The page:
Brand Starter Kit

Starting a brand? Read how to select a growth model, define tasks and assess opportunities and challenges

Welcome to the Sociology of Business. If you are not subscribed, join the community by subscribing below and share it with everyone you think may find it useful. You can find my book, The Business of Aspiration, on Amazon, and you can find me on Instagram and Twitter. For those new here, I wrote last about Death of the B Corp and Who is Your Audience? about expanding our audience consideration set.

Successful brand building often starts with putting a simple memo together, which outlines: a) a desired growth model that is mapped to business ambitions of the founder/s; b) product and brand strategy to deliver this model and organize the brand’s communications and offerings; c) short- and long-term tasks and d) short- and long-term internal and external opportunities and challenges. 

First step is to define the brand purpose, that is rooted in the understanding of the cultural moment, consumer behavior and their interests and category dynamics. Purpose is a filter for all consequent ways of generating value as a company. Its job is to create, deliver and capture social and cultural value of a brand’s products, services and experiences and turn it into business value. More about that here and here.

Odds of success are stacked toward brands with hybrid business models. These hybrid models mix luxury strategy (investing in desirability, scarcity, status-signaling) and fast retail (trend, availability, price) in a way that capitalizes on the strengths of both.

From luxury strategy, a hybrid business model takes culture-driven advertising, art cues, creating an atmosphere and an aesthetic point of view and a world. A brand populates this world with high-quality, limited edition items and are both of their time and timeless (Ralph Lauren Bear sweater). Distribution is limited and keywords are uniqueness and rarity.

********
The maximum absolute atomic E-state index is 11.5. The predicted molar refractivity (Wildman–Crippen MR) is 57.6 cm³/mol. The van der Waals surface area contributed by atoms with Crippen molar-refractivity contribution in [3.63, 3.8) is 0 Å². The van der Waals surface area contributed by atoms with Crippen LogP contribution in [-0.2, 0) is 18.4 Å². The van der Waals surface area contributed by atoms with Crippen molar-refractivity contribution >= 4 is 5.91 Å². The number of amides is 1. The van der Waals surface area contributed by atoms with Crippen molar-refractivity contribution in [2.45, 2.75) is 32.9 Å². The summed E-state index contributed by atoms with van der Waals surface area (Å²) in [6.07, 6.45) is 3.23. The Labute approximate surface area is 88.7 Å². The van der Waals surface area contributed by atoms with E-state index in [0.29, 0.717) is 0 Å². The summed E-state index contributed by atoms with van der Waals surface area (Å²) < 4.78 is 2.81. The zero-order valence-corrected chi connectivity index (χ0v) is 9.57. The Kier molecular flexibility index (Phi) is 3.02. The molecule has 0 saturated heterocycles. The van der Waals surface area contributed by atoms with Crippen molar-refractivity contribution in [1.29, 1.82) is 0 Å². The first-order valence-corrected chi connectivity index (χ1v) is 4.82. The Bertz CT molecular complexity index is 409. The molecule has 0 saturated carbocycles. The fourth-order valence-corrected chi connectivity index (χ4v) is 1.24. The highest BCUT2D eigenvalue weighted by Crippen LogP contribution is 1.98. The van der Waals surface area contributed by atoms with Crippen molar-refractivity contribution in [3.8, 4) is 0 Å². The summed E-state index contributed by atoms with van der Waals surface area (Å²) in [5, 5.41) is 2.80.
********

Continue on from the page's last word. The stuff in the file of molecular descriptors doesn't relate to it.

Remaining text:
From fast retail, a hybrid business model takes moving at the speed of popular culture, novelty and responsiveness.

Together with a business model, a company needs a brand model, which focuses its growth trajectory. The most lucrative brand model is a brand galaxy. A brand galaxy is a consistent and versatile aesthetic portfolio that spurs a brand’s long-term growth and nurtures the brand’s relationship to culture through taste, media (magazines, film), art, design, partnerships, hospitality, and social good. Differentiated brand offerings meet the demand in a segmented, mature markets - where new brands come in to play due to the size and scope of the opportunity - better than a single mass brand can. 

After business and brand modeling, defining value architecture comes next. A value architecture operationalizes business and brand models, and is usually a mix between value strategy and volume strategy, as illustrated below.

Tasks focus the team and outline short and long-term priorities. They provide clarity and direction. Examples of some of the most common tasks are:

Opportunities help teams to constantly optimize their output and ways of working. They are a good reminder to keep the basics in mind, stay awake and curious and be open to learning and pivoting. 

Challenges (internal and external) are useful to keep an eye out and address as soon as they emerge. In healthy organizations, challenges are continuously addressed. Examples of the most common challenges are:

Almost a year ago, on October 27th 2020, my book, The Business of Aspiration, was published by Routledge. The book has had a long life so far, and I love how people are still sending me photos of their copies (please keep doing that!). It feels like a good secret that spreads slowly, by those in the know, and I wouldn’t have it any other way. The topics in there strangely feel more part of today’s zeitgeist than they did a year ago. Get your copy here or if you already have one, leave a review on Amazon <3

I really like what Peterson Stoop is doing. They are a sneaker repair shop, which says: “We pride ourselves to be part of a new generation of fashion innovators. Pioneering a sustainable approach to footwear production and design. Through our experience in shoe repair we experienced that sneakers are discarded and replaced rather than repaired. In 2016 we developed our current concept; and conceived a way to tackle the issue of waste in the footwear industry.” Instagram.